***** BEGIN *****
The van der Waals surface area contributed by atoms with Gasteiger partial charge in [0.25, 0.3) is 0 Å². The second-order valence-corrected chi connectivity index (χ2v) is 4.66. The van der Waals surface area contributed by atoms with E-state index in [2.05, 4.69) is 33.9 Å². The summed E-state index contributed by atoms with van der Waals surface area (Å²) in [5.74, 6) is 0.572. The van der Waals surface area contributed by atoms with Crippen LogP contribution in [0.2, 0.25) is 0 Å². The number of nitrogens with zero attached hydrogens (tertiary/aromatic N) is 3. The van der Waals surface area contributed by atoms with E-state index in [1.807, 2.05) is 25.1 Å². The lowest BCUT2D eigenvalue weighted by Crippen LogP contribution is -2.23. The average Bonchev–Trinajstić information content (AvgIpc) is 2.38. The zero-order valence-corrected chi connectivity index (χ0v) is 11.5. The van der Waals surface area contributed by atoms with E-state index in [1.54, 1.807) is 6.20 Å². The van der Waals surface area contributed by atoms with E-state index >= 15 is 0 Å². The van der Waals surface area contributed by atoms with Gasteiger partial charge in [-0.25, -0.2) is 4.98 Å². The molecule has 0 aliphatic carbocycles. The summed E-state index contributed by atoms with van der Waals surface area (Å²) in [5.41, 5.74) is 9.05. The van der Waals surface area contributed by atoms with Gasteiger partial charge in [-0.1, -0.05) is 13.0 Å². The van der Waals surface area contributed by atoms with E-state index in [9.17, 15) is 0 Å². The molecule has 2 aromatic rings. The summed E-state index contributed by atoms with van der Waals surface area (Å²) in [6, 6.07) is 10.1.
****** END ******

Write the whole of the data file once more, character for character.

The van der Waals surface area contributed by atoms with Gasteiger partial charge in [0.25, 0.3) is 0 Å². The second-order valence-corrected chi connectivity index (χ2v) is 4.66. The van der Waals surface area contributed by atoms with E-state index in [2.05, 4.69) is 33.9 Å². The summed E-state index contributed by atoms with van der Waals surface area (Å²) in [5.74, 6) is 0.572. The van der Waals surface area contributed by atoms with Crippen LogP contribution in [0.2, 0.25) is 0 Å². The number of nitrogens with zero attached hydrogens (tertiary/aromatic N) is 3. The van der Waals surface area contributed by atoms with E-state index in [1.807, 2.05) is 25.1 Å². The lowest BCUT2D eigenvalue weighted by Crippen LogP contribution is -2.23. The average Bonchev–Trinajstić information content (AvgIpc) is 2.38. The zero-order valence-corrected chi connectivity index (χ0v) is 11.5. The van der Waals surface area contributed by atoms with E-state index in [1.54, 1.807) is 6.20 Å². The van der Waals surface area contributed by atoms with E-state index >= 15 is 0 Å². The van der Waals surface area contributed by atoms with Gasteiger partial charge in [-0.25, -0.2) is 4.98 Å². The molecule has 0 aliphatic carbocycles. The summed E-state index contributed by atoms with van der Waals surface area (Å²) in [5.41, 5.74) is 9.05. The van der Waals surface area contributed by atoms with Gasteiger partial charge in [-0.1, -0.05) is 13.0 Å². The van der Waals surface area contributed by atoms with E-state index in [9.17, 15) is 0 Å². The molecule has 2 aromatic rings. The summed E-state index contributed by atoms with van der Waals surface area (Å²) in [6, 6.07) is 10.1.